At a Glance
U.S. Department of Health and Human Services, Administration for Children and Families, Office of Head Start
Project Time Frame:
Reaching Out to Kith and Kin Caregivers in Early Head Start
Although young children's care before they enter school influences school readiness in important ways, the quality of care provided in different settings can vary widely. Low-income families tend to rely heavily on care provided by family, friends, and neighbors—"kith and kin" caregivers—especially for their infants and toddlers.
In 2004, the Head Start Bureau funded 23 Early Head Start programs to participate in the Enhanced Home Visiting Pilot Project, an initiative to develop and implement strategies for improving the quality of infant-toddler child care provided by kith and kin caregivers of Early Head Start children. Mathematica with its subcontractor, the Urban Institute, conducted an evaluation of the pilot project. Designed to be descriptive, the evaluation focused on learning about program operations and service delivery strategies, rather than assessing the pilot's effects on child care quality and children's outcomes. The evaluation:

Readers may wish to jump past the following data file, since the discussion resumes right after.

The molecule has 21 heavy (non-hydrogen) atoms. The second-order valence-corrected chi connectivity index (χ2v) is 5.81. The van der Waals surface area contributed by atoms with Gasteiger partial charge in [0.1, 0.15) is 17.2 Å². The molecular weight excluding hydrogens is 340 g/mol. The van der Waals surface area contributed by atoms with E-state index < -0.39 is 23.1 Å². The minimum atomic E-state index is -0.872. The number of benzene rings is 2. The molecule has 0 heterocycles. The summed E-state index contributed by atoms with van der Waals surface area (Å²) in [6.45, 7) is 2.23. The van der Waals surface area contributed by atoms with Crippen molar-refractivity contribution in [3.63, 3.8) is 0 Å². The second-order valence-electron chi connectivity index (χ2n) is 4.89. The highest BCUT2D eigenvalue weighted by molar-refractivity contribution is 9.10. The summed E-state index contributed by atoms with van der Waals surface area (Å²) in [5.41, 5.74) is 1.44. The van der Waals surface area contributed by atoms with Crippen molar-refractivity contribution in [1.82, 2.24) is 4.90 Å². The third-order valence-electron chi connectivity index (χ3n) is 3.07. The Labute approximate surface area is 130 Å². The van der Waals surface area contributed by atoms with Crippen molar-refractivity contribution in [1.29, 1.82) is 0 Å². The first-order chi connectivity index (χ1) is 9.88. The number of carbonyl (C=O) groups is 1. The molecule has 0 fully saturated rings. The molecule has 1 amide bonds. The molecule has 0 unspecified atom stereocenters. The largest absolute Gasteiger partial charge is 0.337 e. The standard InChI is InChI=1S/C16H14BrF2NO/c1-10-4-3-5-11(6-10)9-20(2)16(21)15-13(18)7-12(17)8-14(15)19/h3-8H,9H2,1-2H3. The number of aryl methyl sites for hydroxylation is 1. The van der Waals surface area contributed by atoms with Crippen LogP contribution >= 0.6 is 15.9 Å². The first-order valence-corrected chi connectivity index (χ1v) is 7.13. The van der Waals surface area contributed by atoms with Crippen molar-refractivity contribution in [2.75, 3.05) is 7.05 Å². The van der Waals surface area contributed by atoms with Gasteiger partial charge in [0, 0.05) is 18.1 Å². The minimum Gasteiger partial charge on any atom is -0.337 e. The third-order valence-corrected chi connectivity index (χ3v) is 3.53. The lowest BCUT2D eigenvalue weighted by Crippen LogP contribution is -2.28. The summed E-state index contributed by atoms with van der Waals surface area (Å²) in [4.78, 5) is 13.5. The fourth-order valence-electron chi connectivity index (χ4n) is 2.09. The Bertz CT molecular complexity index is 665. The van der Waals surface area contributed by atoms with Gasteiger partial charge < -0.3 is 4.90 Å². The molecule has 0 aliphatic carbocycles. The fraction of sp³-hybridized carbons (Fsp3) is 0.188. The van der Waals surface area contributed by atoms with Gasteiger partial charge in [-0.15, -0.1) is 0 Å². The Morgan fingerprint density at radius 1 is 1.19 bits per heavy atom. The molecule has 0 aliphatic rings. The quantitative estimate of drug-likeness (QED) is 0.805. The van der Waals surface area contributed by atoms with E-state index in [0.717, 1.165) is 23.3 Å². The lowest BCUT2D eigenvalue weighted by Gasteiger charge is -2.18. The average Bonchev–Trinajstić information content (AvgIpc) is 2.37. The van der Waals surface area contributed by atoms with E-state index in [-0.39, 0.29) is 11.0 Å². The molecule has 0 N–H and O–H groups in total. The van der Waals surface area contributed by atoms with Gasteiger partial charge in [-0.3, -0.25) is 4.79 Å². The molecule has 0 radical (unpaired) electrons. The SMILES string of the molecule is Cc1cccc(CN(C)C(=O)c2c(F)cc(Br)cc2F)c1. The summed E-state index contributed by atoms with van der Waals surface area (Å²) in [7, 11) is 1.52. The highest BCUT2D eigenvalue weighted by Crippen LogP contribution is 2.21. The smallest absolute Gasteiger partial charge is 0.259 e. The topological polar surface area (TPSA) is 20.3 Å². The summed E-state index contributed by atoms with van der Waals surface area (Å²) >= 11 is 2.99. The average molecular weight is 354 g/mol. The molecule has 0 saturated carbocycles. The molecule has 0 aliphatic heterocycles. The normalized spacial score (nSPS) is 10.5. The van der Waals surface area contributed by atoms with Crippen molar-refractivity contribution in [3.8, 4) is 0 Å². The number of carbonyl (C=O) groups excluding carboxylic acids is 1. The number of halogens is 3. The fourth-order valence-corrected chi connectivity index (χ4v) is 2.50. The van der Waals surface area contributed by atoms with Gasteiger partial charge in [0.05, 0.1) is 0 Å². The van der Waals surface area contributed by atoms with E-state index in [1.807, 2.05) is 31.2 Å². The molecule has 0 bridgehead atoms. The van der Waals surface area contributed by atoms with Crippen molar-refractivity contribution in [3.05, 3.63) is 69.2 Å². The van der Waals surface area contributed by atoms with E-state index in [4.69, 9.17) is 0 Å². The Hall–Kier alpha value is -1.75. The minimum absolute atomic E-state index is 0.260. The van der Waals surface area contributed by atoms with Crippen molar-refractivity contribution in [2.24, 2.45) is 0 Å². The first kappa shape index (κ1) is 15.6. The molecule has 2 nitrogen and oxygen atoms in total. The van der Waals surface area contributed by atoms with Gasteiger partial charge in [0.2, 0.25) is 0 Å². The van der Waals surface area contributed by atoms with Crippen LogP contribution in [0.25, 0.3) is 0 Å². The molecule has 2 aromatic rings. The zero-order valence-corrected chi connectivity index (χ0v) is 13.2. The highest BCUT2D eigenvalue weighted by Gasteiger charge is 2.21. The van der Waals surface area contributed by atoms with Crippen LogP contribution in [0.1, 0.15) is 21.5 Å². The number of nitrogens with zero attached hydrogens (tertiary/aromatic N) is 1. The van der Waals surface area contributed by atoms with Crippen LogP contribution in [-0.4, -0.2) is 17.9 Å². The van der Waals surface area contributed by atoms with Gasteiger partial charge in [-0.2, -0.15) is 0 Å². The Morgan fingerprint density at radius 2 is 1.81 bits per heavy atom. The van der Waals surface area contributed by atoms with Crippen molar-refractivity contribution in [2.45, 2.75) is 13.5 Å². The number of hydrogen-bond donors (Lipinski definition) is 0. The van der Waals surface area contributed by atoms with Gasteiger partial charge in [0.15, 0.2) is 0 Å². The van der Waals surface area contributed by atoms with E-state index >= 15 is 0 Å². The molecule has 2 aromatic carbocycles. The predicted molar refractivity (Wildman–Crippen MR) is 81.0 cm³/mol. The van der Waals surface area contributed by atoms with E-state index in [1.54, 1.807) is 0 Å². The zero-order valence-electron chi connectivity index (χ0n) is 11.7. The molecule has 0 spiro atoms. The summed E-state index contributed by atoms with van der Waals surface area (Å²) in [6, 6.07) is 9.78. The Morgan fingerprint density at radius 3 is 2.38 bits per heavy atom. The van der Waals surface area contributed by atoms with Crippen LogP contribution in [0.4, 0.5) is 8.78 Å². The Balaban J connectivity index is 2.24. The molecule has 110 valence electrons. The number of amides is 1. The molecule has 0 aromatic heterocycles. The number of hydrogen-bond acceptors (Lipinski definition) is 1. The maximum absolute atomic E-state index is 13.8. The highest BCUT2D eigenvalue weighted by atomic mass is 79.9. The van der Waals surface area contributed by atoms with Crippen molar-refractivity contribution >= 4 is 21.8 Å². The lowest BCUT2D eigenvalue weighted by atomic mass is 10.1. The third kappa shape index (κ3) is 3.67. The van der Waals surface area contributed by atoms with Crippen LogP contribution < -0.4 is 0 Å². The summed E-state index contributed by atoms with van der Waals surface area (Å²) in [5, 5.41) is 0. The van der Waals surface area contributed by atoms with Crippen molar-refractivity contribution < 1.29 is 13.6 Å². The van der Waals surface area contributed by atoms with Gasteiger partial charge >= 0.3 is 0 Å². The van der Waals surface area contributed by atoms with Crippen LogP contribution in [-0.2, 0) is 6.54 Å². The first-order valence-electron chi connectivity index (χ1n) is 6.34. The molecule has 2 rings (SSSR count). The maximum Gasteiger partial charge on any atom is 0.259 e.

The evaluation collected and analyzed information from three main sources: (1) interviews and focus groups conducted during two rounds of site visits to pilot sites (summer 2005 and spring 2006), (2) a management information system designed for use by the pilot sites, and (3) observational assessments of the quality of the caregiving environments and child-caregiver interactions.
"Strategies for Supporting Quality in Kith and Kin Child Care: Findings from the Early Head Start Enhanced Home Visiting Pilot Evaluation" (July 2006)